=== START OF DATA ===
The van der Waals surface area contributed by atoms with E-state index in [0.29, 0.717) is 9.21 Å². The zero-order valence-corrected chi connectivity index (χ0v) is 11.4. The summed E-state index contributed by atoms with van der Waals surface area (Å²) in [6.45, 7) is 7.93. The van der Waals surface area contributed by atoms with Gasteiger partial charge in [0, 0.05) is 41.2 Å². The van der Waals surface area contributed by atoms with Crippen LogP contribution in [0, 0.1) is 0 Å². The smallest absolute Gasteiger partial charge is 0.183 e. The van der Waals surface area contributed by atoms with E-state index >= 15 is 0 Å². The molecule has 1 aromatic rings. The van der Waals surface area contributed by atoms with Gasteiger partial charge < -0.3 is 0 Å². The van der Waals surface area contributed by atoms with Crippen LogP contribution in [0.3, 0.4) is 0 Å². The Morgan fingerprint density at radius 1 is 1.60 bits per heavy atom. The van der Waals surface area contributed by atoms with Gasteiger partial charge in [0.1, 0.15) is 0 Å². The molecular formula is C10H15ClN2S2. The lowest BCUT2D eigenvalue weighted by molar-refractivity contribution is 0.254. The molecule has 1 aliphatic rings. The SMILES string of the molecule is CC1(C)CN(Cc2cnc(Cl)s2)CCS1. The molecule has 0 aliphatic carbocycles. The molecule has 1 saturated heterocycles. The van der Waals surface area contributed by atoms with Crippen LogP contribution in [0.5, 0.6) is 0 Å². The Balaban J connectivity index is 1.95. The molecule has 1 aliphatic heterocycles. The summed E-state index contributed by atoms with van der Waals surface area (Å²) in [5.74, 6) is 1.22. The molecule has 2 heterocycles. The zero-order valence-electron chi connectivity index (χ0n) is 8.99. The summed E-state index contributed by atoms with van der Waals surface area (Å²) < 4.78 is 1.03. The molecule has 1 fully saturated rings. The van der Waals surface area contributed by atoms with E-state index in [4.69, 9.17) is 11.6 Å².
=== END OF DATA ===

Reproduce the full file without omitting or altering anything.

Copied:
The van der Waals surface area contributed by atoms with E-state index in [0.29, 0.717) is 9.21 Å². The zero-order valence-corrected chi connectivity index (χ0v) is 11.4. The summed E-state index contributed by atoms with van der Waals surface area (Å²) in [6.45, 7) is 7.93. The van der Waals surface area contributed by atoms with Gasteiger partial charge in [0, 0.05) is 41.2 Å². The van der Waals surface area contributed by atoms with Crippen LogP contribution in [0, 0.1) is 0 Å². The smallest absolute Gasteiger partial charge is 0.183 e. The van der Waals surface area contributed by atoms with E-state index >= 15 is 0 Å². The molecule has 1 aromatic rings. The van der Waals surface area contributed by atoms with Gasteiger partial charge < -0.3 is 0 Å². The van der Waals surface area contributed by atoms with Crippen LogP contribution in [0.3, 0.4) is 0 Å². The Morgan fingerprint density at radius 1 is 1.60 bits per heavy atom. The van der Waals surface area contributed by atoms with Gasteiger partial charge in [0.1, 0.15) is 0 Å². The molecular formula is C10H15ClN2S2. The lowest BCUT2D eigenvalue weighted by molar-refractivity contribution is 0.254. The molecule has 1 aliphatic rings. The SMILES string of the molecule is CC1(C)CN(Cc2cnc(Cl)s2)CCS1. The molecule has 0 aliphatic carbocycles. The molecule has 1 saturated heterocycles. The van der Waals surface area contributed by atoms with Crippen LogP contribution in [0.5, 0.6) is 0 Å². The Balaban J connectivity index is 1.95. The molecule has 1 aliphatic heterocycles. The summed E-state index contributed by atoms with van der Waals surface area (Å²) in [5.74, 6) is 1.22. The molecule has 2 heterocycles. The zero-order valence-electron chi connectivity index (χ0n) is 8.99. The summed E-state index contributed by atoms with van der Waals surface area (Å²) < 4.78 is 1.03. The molecule has 1 fully saturated rings. The van der Waals surface area contributed by atoms with E-state index in [4.69, 9.17) is 11.6 Å².